20. Which of the following takes into account evolutionary relationships between organisms?

a) Cladistics

b) Artificial System of Classification

c) Natural System of classification

d) Systematics

Answer: d

FAQs on Diversity in the Living World

What is diversity in the living world?

The living world comprises an amazing diversity of living organisms. From unicellular (single cell) microorganisms like bacteria to multicellular organisms like plants and animals, the number of species which are alive today is estimated to be much higher than the number of stars in the universe. That all present day living organisms are related to each other and also to all organisms that ever lived on this earth, was a revelation which humbled man and led to cultural movements for conservation of biodiversity.

How is diversity in the living world represented

The diversity of life on Earth is an extraordinary phenomenon. There are countless varieties of plants, animals and microbes. We don’t really know exactly how many there are, perhaps as many as 4.7 million living species. If a single organism can be considered to have a level of organization it has size and structure (cells) which makes it more complex than a molecule of water or sugar. One single microscopic cell may contain thousands of different molecules, each performing a specific function like digesting food or transporting molecules inside or out.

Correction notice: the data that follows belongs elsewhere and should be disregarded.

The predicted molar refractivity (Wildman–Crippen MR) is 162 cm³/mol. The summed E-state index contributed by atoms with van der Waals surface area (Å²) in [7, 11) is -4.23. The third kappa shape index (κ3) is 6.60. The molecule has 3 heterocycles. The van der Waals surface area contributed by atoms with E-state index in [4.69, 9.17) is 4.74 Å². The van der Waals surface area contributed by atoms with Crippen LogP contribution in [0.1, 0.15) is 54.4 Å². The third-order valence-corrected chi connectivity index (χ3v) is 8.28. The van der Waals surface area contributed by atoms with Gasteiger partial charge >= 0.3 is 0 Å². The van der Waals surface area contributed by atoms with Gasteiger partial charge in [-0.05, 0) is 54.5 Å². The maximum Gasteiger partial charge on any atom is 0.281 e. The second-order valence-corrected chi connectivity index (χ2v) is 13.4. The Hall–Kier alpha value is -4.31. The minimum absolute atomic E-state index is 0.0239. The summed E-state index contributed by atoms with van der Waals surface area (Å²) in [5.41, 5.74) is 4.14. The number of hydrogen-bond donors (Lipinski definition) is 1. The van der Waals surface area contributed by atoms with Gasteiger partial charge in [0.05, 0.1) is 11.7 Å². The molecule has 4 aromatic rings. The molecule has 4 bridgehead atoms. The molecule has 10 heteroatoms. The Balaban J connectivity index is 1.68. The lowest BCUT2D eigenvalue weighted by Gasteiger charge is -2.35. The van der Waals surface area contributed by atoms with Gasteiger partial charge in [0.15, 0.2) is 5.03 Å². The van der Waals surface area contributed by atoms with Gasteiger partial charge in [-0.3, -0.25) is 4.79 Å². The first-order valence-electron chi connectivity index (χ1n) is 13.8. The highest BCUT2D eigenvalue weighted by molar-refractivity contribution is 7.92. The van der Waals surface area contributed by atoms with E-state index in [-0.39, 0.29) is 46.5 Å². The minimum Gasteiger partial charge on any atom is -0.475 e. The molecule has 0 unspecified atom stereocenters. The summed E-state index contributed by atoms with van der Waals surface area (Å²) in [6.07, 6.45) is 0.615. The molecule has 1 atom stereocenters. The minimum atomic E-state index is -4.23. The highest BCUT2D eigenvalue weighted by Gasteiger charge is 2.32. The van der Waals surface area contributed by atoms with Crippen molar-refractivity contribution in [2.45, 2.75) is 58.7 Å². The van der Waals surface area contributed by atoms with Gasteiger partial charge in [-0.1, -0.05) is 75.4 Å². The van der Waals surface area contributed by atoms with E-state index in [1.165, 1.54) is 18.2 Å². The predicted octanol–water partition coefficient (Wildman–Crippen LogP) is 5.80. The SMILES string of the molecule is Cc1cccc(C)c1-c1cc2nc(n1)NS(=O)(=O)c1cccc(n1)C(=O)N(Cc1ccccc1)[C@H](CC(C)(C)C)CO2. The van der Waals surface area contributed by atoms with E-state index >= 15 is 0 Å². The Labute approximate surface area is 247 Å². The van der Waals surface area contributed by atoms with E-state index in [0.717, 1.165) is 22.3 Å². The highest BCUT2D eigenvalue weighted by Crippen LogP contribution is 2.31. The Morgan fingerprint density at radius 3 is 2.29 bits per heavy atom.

How is unity and diversity in the living world represented?

All living organisms have a level of organization. The genetic code, DNA, and other cellular structures are evidence for this. Beyond that, all living things interact with each other in some way. Diversity and unity of life, interdependence of organisms, and evolution of life. How is the unity and diversity in the living world represented. Scientists think that all living things have descended with modification from a single common ancestor.

How is diversity in living world related to taxonomy?

Diversity in the living world is related to taxonomy. To facilitate the study of diverse forms of life, biologists evolved rules for identification, nomenclature and classification. The organisms are grouped in taxa (also known as taxonomy) and the taxa are arranged in a hierarchical framework.